My dd is younger (4th) but we still use the FAAN Action Plans - a one sheet quick review of the symptoms etc... where a small picture can be attached. Teachers at dd's school post it in the Teachers lounge and dd's teachers keep it is their "sub" notebook so if they are ill everyone knows. Also it is in the cafeteria, for any lunch room monitor to see.

I think that in middle school our challenge will be these ever increasing overnight trips, retreats, camps, etc... They seem to really be right around the corner and while I am not sure if they are mandatory, I would like dd to attend whenever possible, but not yet ready to give her total responsiblity for all allergy management. She has so far been able to participate within our comfort level with no problem, but in middle school these types of trips are really popular!

On Feb 24, 2005

Quote:

Originally posted by Gail W: [b]Jana, do you have any formal written accommodations (an IHP or 504 plan)?

Gail

Loved the "tofu story", BTW. [img]http://uumor.pair.com/nutalle2/peanutallergy/smile.gif[/img][/b]

When we started school, I had never heard of 504's - the staff I've worked with have always seemed to accomodate DS. When we got to Jr. High and were told by the school counselor that he would not be able to carry his medications I began to think about investigating formal written plans for accomodations but as soon as I talked to the school nurse she told me that with a doctor's note of course he could carry meds. The other accomodation we asked for and recieved without a formal plan was his own locker so that we didn't need to worry about what a locker partner would be putting in with his things.

------------------ Jana

[url="http://www.seattlefoodallergy.org"]www.seattlefoodallergy.org[/url]

On Feb 24, 2005

Quote:

Originally posted by Jana R: [b] .. The other accomodation we asked for and recieved without a formal plan was his own locker so that we didn't need to worry about what a locker partner would be putting in with his things.

[/b]

I never would have thought of that. Great idea. Thank you.

On Feb 24, 2005

Quote:

Originally posted by Chicago: [b]I think that in middle school our challenge will be these ever increasing overnight trips, retreats, camps, etc... They seem to really be right around the corner and while I am not sure if they are mandatory, I would like dd to attend whenever possible, but not yet ready to give her total responsiblity for all allergy management. She has so far been able to participate within our comfort level with no problem, but in middle school these types of trips are really popular![/b]

yes!

Our DD starts Middle School this August. The third week of school is a three day overnight "camp" for the new 6th graders (I think they rotate half in the first part of the week and the second half the later 3 days). The camp is about 2.5 hours away. I'm trying not to be freaked.

On Mar 22, 2005

I am another parent of a PA child entering junior high with a few more questions. Does a peanut free table work for junior high or does that become something that kids make fun of? What about unsupervised lunches? Is there ever a problem with kids sitting there that shouldn't be- and then who deals with telling them to move? Has anyone tried dividing the cafeteria into more generalized areas-- peanuts on one side and peanut free on the other? Any recommendations about Jr. High would be appreciated. Elementary school seemed much easier-- this is a bit overwhelming! Thanks!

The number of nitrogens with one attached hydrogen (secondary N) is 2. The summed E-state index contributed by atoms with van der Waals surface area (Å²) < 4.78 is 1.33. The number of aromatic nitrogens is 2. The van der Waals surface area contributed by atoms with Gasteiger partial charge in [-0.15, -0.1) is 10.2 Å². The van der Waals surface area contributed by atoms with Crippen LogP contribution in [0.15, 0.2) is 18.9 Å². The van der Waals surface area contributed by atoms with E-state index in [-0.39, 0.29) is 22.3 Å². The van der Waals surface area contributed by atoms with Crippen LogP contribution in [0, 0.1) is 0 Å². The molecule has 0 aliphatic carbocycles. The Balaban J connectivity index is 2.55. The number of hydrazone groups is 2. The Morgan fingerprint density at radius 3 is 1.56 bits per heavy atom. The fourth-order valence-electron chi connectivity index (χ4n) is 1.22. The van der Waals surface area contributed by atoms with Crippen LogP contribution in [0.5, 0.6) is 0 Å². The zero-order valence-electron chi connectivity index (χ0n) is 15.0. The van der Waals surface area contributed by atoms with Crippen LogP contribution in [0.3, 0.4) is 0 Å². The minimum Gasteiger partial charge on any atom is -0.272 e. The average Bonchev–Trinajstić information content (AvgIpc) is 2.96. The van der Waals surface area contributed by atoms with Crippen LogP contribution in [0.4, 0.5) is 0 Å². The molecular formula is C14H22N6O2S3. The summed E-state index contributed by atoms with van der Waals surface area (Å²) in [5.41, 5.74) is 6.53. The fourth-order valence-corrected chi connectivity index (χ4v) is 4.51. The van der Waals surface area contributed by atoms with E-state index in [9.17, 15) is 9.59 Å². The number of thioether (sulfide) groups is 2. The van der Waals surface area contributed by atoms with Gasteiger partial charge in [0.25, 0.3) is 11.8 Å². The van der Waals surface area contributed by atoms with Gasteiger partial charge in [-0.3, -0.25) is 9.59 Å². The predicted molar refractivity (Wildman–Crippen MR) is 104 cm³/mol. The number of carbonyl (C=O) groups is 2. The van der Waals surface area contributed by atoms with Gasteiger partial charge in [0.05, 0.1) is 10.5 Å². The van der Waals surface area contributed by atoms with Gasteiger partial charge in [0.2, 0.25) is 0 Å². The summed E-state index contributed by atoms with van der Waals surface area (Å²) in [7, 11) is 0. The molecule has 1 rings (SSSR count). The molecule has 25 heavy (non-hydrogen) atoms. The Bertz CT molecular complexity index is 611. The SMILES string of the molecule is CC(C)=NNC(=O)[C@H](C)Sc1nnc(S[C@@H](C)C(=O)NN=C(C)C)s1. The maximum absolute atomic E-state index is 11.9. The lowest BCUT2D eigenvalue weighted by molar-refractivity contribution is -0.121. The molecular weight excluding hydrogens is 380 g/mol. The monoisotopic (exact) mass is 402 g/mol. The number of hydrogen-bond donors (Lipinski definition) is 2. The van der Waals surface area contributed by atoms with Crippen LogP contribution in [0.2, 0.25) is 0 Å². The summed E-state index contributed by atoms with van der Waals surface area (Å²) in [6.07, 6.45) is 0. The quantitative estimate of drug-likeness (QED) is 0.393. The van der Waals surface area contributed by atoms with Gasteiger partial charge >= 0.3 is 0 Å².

P.S. It would also be helpful to know how big your school is. We are going into a large middle school- which seems more difficult to make sure safety measures are in place and make sure the appropriate people know.

On Mar 24, 2005

Just bumping this up again. I would appreciate ANY info regarding entering middle school -what has worked and what hasn't. Thanks.

On Mar 24, 2005

Quote:

Originally posted by Gail W: [b] yes!

Our DD starts Middle School this August. The third week of school is a three day overnight "camp" for the new 6th graders (I think they rotate half in the first part of the week and the second half the later 3 days). The camp is about 2.5 hours away. I'm trying not to be freaked. [/b]

Our son went to camp every year with school from 6-8th grades. I freaked each time but let him go. Small school, knew everybody etc etc.

We spent a lot of time getting everyone ready to help DS stay safe. At each trip they assigned one parent volunteer to buddy with DS when they ate in restaurants so he would have someone there while he spoke to the chef. Worked out fine....

His last trip was up in the mountains a helicopter trip away from an ER. The EMTs had a base at the foot of the mountain. I was actually able to contact that EMT base and speak to them.

Amazingly enough one of their EMTs was also allergic to peanuts so they were well aware of DS situation and very accommodating. The guy even went up the mountain one day to meet DS just for the heck of it.

That was alot of work and I did it all myself to save the school from having to do the extra legwork. DS did fine.

One trip they took I packed food for DS in case he did not find food he could eat. They were eating in different places each meal since it was a road trip. I packed a big cooler and labelled everything. I gave pretty good ( or so I thought ) instructions to the teacher in charge of DS food.

When they returned from the trip the food was still in the cooler, mouldy and untouched. Apparently I needed to say "Put the food in a fridge at night and repack the cooler before you travel" There were fridges available but no one thought to do this. They had lots on their mind and DS always found food to eat but what a horror that would have been if he needed that food.

I guess communication is the key word.

Our situation is so different because DS always went to small private schools and we got cooperation right away.

Peg